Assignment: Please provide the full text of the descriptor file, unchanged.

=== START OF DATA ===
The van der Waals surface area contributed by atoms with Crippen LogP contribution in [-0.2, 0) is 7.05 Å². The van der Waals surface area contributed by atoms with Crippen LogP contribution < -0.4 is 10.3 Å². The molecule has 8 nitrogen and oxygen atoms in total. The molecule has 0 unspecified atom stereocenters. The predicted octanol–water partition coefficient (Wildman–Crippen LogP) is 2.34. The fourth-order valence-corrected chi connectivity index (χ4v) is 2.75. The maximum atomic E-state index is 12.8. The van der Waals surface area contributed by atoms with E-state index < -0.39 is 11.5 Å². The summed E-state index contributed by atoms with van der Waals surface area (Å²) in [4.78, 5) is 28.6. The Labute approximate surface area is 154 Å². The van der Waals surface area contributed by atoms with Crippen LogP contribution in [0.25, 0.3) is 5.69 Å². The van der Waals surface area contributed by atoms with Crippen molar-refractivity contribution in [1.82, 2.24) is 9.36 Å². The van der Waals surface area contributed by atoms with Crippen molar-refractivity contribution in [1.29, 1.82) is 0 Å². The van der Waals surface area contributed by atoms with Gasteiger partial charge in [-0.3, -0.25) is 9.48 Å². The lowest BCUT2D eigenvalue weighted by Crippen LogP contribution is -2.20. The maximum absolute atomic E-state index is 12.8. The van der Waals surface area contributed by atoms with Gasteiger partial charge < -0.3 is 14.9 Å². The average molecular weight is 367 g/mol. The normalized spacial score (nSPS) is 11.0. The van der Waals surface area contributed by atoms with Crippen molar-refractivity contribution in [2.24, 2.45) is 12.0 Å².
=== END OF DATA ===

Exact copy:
The van der Waals surface area contributed by atoms with Crippen LogP contribution in [-0.2, 0) is 7.05 Å². The van der Waals surface area contributed by atoms with Crippen LogP contribution < -0.4 is 10.3 Å². The molecule has 8 nitrogen and oxygen atoms in total. The molecule has 0 unspecified atom stereocenters. The predicted octanol–water partition coefficient (Wildman–Crippen LogP) is 2.34. The fourth-order valence-corrected chi connectivity index (χ4v) is 2.75. The maximum atomic E-state index is 12.8. The van der Waals surface area contributed by atoms with E-state index < -0.39 is 11.5 Å². The summed E-state index contributed by atoms with van der Waals surface area (Å²) in [4.78, 5) is 28.6. The Labute approximate surface area is 154 Å². The van der Waals surface area contributed by atoms with Crippen LogP contribution in [0.25, 0.3) is 5.69 Å². The van der Waals surface area contributed by atoms with Crippen molar-refractivity contribution in [1.82, 2.24) is 9.36 Å². The van der Waals surface area contributed by atoms with Crippen molar-refractivity contribution in [1.29, 1.82) is 0 Å². The van der Waals surface area contributed by atoms with Gasteiger partial charge in [-0.3, -0.25) is 9.48 Å². The lowest BCUT2D eigenvalue weighted by Crippen LogP contribution is -2.20. The maximum absolute atomic E-state index is 12.8. The van der Waals surface area contributed by atoms with Gasteiger partial charge < -0.3 is 14.9 Å². The average molecular weight is 367 g/mol. The normalized spacial score (nSPS) is 11.0. The van der Waals surface area contributed by atoms with Crippen molar-refractivity contribution in [2.24, 2.45) is 12.0 Å².